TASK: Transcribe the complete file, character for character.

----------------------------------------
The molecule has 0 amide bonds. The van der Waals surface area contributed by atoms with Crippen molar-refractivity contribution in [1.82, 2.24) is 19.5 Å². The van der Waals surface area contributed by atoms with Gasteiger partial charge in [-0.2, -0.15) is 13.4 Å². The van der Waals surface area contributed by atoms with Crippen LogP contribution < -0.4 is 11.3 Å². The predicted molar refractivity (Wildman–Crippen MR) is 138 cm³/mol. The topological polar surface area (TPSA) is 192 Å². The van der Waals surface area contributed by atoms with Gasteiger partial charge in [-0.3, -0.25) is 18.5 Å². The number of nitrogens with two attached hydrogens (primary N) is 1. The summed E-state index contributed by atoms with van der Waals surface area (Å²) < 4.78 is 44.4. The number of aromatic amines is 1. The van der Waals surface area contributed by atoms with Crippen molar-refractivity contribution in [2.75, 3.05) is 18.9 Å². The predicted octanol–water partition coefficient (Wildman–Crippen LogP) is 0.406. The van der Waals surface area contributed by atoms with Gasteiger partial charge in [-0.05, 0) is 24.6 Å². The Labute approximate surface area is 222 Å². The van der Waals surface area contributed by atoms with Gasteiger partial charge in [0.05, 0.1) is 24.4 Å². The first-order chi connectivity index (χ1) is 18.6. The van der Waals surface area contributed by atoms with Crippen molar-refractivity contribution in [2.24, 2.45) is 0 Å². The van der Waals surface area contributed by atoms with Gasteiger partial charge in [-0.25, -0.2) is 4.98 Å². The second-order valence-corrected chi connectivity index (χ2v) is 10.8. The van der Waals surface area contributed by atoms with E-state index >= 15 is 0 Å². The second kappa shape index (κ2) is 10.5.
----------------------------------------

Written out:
The molecule has 0 amide bonds. The van der Waals surface area contributed by atoms with Crippen molar-refractivity contribution in [1.82, 2.24) is 19.5 Å². The van der Waals surface area contributed by atoms with Gasteiger partial charge in [-0.2, -0.15) is 13.4 Å². The van der Waals surface area contributed by atoms with Crippen LogP contribution < -0.4 is 11.3 Å². The predicted molar refractivity (Wildman–Crippen MR) is 138 cm³/mol. The topological polar surface area (TPSA) is 192 Å². The van der Waals surface area contributed by atoms with Gasteiger partial charge in [-0.3, -0.25) is 18.5 Å². The number of nitrogens with two attached hydrogens (primary N) is 1. The summed E-state index contributed by atoms with van der Waals surface area (Å²) < 4.78 is 44.4. The number of aromatic amines is 1. The van der Waals surface area contributed by atoms with Crippen molar-refractivity contribution in [2.75, 3.05) is 18.9 Å². The predicted octanol–water partition coefficient (Wildman–Crippen LogP) is 0.406. The van der Waals surface area contributed by atoms with Gasteiger partial charge in [-0.05, 0) is 24.6 Å². The Labute approximate surface area is 222 Å². The van der Waals surface area contributed by atoms with Gasteiger partial charge in [0.05, 0.1) is 24.4 Å². The first-order chi connectivity index (χ1) is 18.6. The van der Waals surface area contributed by atoms with Crippen molar-refractivity contribution in [2.24, 2.45) is 0 Å². The van der Waals surface area contributed by atoms with Gasteiger partial charge in [-0.25, -0.2) is 4.98 Å². The second-order valence-corrected chi connectivity index (χ2v) is 10.8. The van der Waals surface area contributed by atoms with E-state index >= 15 is 0 Å². The second kappa shape index (κ2) is 10.5.